ADAMANT decentralized messenger developers explain that the network should go through several stages to send a message within the blockchain.
These stages are:
- Encrypt the message text;
- put the ciphertext into the transaction;
- sign transaction;
- send the transaction to a node;
- determine the message authenticity;
- including the transaction in the next block;
- retrieving the transaction and decrypting the message.
“The message is encrypted with the sender’s private key and the recipient’s public key. We take the public key from the network, but for this, the recipient’s account must be initialized, that is, have at least one transaction,” former ADAMANT Q&A-tester Elena Andreeva wrote.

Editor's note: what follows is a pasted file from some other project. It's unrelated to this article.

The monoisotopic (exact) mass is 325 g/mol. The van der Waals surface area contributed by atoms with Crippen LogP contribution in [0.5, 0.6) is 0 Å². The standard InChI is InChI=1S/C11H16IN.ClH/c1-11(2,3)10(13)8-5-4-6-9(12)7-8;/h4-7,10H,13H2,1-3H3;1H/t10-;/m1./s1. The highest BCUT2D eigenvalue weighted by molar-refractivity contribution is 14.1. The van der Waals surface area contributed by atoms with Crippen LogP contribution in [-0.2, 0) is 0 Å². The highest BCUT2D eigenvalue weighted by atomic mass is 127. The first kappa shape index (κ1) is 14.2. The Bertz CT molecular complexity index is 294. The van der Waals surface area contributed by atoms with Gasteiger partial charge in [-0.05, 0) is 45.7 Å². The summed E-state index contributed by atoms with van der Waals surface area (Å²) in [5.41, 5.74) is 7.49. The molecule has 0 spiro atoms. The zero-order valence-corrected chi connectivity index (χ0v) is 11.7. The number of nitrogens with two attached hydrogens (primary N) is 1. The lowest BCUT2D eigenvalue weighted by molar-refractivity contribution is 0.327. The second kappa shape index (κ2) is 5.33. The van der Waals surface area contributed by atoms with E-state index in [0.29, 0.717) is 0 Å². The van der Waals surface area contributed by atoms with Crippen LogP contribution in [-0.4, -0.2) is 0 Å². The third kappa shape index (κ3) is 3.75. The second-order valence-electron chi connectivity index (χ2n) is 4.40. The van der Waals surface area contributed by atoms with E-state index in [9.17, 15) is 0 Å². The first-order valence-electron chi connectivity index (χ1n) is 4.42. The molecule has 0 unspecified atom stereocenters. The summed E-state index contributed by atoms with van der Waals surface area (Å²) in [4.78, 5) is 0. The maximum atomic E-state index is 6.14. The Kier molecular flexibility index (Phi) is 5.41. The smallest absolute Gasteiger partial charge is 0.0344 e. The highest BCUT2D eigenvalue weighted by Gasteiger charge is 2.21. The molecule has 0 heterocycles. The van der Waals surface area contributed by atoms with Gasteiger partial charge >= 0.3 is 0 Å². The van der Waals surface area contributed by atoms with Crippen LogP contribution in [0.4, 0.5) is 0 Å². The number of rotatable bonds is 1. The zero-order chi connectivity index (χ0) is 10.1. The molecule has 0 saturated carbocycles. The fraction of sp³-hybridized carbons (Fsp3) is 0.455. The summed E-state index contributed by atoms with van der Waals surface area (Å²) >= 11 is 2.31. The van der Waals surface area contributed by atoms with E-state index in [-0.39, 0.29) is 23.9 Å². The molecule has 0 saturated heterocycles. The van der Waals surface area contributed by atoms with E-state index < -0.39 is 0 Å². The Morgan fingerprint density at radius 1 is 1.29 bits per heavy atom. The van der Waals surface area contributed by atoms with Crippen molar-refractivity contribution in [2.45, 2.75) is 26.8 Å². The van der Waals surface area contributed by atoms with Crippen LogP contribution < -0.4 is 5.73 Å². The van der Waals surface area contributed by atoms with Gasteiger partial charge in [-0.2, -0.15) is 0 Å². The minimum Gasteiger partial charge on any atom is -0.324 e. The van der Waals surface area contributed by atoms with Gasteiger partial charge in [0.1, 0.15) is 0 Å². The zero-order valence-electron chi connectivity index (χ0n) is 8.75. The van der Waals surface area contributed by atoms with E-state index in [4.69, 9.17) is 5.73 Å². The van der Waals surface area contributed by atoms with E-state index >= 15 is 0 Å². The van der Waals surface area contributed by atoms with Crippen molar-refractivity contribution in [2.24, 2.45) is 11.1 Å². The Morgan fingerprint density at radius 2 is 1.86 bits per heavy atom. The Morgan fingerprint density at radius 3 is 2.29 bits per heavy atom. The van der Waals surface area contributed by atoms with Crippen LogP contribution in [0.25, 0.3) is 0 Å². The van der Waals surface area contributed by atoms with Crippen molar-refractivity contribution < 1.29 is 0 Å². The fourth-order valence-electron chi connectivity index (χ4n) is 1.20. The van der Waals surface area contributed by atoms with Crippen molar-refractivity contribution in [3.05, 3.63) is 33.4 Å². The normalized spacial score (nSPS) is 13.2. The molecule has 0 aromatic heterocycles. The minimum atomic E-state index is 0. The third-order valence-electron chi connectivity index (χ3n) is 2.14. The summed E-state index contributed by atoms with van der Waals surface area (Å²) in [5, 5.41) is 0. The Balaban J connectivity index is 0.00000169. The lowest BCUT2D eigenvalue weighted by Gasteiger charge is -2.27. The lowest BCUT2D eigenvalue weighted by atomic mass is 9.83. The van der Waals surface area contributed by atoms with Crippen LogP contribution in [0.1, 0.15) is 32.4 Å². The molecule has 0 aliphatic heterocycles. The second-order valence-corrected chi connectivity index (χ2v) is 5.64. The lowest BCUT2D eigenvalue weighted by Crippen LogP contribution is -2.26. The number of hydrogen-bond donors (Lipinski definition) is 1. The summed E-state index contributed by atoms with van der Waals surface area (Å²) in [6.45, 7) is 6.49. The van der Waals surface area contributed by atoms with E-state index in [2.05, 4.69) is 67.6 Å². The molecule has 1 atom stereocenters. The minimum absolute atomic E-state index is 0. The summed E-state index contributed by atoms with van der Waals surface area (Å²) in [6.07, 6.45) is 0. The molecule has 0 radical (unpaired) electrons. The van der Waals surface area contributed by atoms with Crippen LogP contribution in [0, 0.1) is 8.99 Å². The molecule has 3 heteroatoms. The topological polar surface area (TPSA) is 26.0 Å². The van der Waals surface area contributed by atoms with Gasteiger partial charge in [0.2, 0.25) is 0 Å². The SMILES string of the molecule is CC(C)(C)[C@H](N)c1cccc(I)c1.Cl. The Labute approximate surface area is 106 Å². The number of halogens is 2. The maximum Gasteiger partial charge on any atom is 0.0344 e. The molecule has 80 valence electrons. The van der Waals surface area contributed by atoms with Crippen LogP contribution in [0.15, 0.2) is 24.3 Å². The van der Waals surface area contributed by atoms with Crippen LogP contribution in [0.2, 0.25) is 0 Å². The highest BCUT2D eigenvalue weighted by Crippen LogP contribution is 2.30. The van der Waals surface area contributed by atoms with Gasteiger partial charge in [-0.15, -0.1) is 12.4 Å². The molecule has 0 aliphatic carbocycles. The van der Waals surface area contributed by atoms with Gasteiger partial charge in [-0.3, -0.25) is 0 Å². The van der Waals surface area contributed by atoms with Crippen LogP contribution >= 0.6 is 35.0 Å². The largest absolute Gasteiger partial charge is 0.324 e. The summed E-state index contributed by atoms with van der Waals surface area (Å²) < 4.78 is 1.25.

Validation and reading in the decentralized messengers
Different consensus mechanisms based on blockchain nodes system can therefore identify and determine message transactions.
So the network knows the sender and the recipient, the message sending time, and its authenticity. Such a mechanism practically excludes the opportunity to forge data and content inside the transaction message.
The nodes are checking transaction readability, comparing the initial data, etc. If everything went well – the transaction is added to the next block with other validated transactions.
Then it comes to receiving the transactions and encrypting the message. The fact is all the transactions inside the blockchain decentralized messengers can be available to every user. But only the recipient can decrypt it with his private key and the public key of the sender.
Some developing blockchain messaging platforms claim that it takes a few seconds to do all the stages and deliver messages between sender and recipient.